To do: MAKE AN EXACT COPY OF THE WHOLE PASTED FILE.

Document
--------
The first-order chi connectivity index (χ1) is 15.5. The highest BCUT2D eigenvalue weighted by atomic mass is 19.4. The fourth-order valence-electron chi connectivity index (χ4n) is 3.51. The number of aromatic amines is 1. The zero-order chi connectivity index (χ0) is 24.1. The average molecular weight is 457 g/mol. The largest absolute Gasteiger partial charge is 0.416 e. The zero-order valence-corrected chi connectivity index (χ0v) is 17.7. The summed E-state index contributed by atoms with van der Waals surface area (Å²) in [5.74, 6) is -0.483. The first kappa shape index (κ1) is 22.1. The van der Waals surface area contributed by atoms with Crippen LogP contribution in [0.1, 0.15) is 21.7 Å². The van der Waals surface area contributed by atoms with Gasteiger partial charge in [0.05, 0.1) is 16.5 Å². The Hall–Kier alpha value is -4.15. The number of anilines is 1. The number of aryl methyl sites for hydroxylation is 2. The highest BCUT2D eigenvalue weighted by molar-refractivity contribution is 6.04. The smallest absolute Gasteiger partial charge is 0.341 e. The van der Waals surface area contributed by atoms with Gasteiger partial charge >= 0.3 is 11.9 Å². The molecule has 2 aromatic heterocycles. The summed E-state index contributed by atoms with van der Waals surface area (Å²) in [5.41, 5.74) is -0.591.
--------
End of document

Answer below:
The first-order chi connectivity index (χ1) is 15.5. The highest BCUT2D eigenvalue weighted by atomic mass is 19.4. The fourth-order valence-electron chi connectivity index (χ4n) is 3.51. The number of aromatic amines is 1. The zero-order chi connectivity index (χ0) is 24.1. The average molecular weight is 457 g/mol. The largest absolute Gasteiger partial charge is 0.416 e. The zero-order valence-corrected chi connectivity index (χ0v) is 17.7. The summed E-state index contributed by atoms with van der Waals surface area (Å²) in [5.74, 6) is -0.483. The first kappa shape index (κ1) is 22.1. The van der Waals surface area contributed by atoms with Crippen LogP contribution in [0.1, 0.15) is 21.7 Å². The van der Waals surface area contributed by atoms with Gasteiger partial charge in [0.05, 0.1) is 16.5 Å². The Hall–Kier alpha value is -4.15. The number of anilines is 1. The number of aryl methyl sites for hydroxylation is 2. The highest BCUT2D eigenvalue weighted by molar-refractivity contribution is 6.04. The smallest absolute Gasteiger partial charge is 0.341 e. The van der Waals surface area contributed by atoms with Gasteiger partial charge >= 0.3 is 11.9 Å². The molecule has 2 aromatic heterocycles. The summed E-state index contributed by atoms with van der Waals surface area (Å²) in [5.41, 5.74) is -0.591.